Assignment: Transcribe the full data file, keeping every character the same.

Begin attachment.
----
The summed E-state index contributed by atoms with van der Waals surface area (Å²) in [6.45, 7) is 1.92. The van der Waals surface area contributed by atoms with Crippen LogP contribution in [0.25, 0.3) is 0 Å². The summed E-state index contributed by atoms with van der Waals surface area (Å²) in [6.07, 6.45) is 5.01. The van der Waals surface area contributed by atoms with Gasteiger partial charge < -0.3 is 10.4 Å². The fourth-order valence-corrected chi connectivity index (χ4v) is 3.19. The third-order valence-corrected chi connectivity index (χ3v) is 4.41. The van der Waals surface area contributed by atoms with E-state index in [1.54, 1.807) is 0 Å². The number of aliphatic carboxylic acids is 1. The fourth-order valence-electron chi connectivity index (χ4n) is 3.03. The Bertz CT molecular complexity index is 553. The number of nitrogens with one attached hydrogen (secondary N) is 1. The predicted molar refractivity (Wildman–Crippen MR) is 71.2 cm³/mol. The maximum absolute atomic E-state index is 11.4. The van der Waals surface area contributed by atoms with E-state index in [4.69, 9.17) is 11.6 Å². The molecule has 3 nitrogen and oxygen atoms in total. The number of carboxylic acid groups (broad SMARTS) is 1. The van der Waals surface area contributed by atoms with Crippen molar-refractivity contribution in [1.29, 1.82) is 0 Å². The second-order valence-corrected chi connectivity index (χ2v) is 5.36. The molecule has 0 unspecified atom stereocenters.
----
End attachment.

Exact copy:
The summed E-state index contributed by atoms with van der Waals surface area (Å²) in [6.45, 7) is 1.92. The van der Waals surface area contributed by atoms with Crippen LogP contribution in [0.25, 0.3) is 0 Å². The summed E-state index contributed by atoms with van der Waals surface area (Å²) in [6.07, 6.45) is 5.01. The van der Waals surface area contributed by atoms with Gasteiger partial charge < -0.3 is 10.4 Å². The fourth-order valence-corrected chi connectivity index (χ4v) is 3.19. The third-order valence-corrected chi connectivity index (χ3v) is 4.41. The van der Waals surface area contributed by atoms with E-state index in [1.54, 1.807) is 0 Å². The number of aliphatic carboxylic acids is 1. The fourth-order valence-electron chi connectivity index (χ4n) is 3.03. The Bertz CT molecular complexity index is 553. The number of nitrogens with one attached hydrogen (secondary N) is 1. The predicted molar refractivity (Wildman–Crippen MR) is 71.2 cm³/mol. The maximum absolute atomic E-state index is 11.4. The van der Waals surface area contributed by atoms with E-state index in [4.69, 9.17) is 11.6 Å². The molecule has 3 nitrogen and oxygen atoms in total. The number of carboxylic acid groups (broad SMARTS) is 1. The van der Waals surface area contributed by atoms with Crippen molar-refractivity contribution in [1.29, 1.82) is 0 Å². The second-order valence-corrected chi connectivity index (χ2v) is 5.36. The molecule has 0 unspecified atom stereocenters.